A study of 2,000 adults found high delivery costs (37 per cent), cyber window shopping (26 per cent) and lengthy authentication processes (24 per cent) are key drivers for leaving something in an online basket – unbought.
But more than a third (34 per cent) have become more reliant on online shopping during the pandemic, with 25 per cent also more cautious when spending.
And nearly a fifth (18 per cent) of those polled by Barclaycard Payments said having more time on their hands, and using the virtual world as a distraction from lockdown has led them to ditch full online baskets.
While one in five has logged off leaving items unpurchased due to getting distracted by other shopping or forgetting what’s in their online basket altogether (18 per cent).
The nation’s least loyal shoppers were found to be those browsing for fashion, with 70 per cent abandoning a fashion purchase.
Entertainment (56 per cent) and health and beauty (54 per cent) also regularly end up on the shopping scrap heap.
Those shopping for travel (seven per cent) or white goods (six per cent) are least likely to build ‘fantasy baskets’ without a purchase.
Says Marc Pettican, President of Barclaycard Payments, which processes nearly half of the nation’s credit and debit card transactions:
“Online shopping has traditionally been the convenient alternative to bricks and mortar. But as ecommerce has boomed during the pandemic, so too has the number of purchases abandoned at the check-out.
“An increase in choice, slow check-out processes, and websites which are difficult to navigate have all contributed to shoppers deserting items at the last minute.
“A lot of this is down to frustrations when faced with various checkout hurdles, such as cumbersome payment authentication processes which can require a number of steps to complete.
“Retailers can alleviate this by making their payment processes as stress-free as possible, which will help combat basket abandonment, boost sales and increase shopper satisfaction at the same time.”
Brits are most likely to abandon a purchase at 4pm and spend an average of three hours and 48 minutes shopping online per week – a 30 per cent jump as a result of lockdown.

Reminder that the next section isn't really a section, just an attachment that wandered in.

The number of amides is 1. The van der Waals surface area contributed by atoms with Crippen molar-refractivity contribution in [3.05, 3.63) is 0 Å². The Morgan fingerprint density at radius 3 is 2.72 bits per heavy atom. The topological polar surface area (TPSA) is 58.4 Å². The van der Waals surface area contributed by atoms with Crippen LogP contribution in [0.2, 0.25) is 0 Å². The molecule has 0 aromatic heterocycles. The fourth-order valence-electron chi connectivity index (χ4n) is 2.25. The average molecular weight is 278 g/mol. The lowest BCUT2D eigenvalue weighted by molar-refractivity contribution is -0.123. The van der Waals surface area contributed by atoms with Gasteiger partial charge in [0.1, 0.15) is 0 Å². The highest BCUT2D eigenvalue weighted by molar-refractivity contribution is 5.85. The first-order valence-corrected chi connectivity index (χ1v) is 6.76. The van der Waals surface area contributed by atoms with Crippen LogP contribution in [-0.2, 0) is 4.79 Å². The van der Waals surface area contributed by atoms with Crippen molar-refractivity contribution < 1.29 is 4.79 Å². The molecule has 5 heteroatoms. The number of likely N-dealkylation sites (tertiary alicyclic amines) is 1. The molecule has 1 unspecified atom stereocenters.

People typically discard 5,865 items in baskets every year, averaging around seven items in a basket at any one time – more than doubling from three items in 2018.
Laptop purchases are most frequently abandoned (31 per cent), often a result of being ‘tabbed out’ – searching for similar items at different retailers simultaneously to find the cheapest and fastest delivery options – which 75 per cent of shoppers admit to.
Adds independent retail expert, Clare Bailey:
“Many people have found themselves with more time on their hands over the last year, combined with a lack of access to non-essential retailers.
“This – alongside the steep rise in online sales – has led to virtual shopping becoming an outlet for distraction and browsing, with less intention to buy.
“While shoppers are leaving behind more fantasy basket items as a result, these findings provide invaluable insight that could help retailers buck the trend.
“For example, consumers are less likely to drop out at check-out when retailers invest in a dedicated app, offer seamless payment processing, and simple authentication systems.”
THE SECTORS MOST AFFECTED BY ‘FANTASY BASKET’ BUILDERS:
Fashion (70 per cent)
Entertainment (56 per cent)
Health & beauty (54 per cent)
Home furnishings (40 per cent)
Homewares & DIY (48 per cent)
Accessories (e.g. handbags, shoes, purses, wallets) (47 per cent)
Food & Drink (46 per cent)
Gadgets (44 per cent)
Tech (44 per cent)
Gifts (flowers, cards) (43 per cent)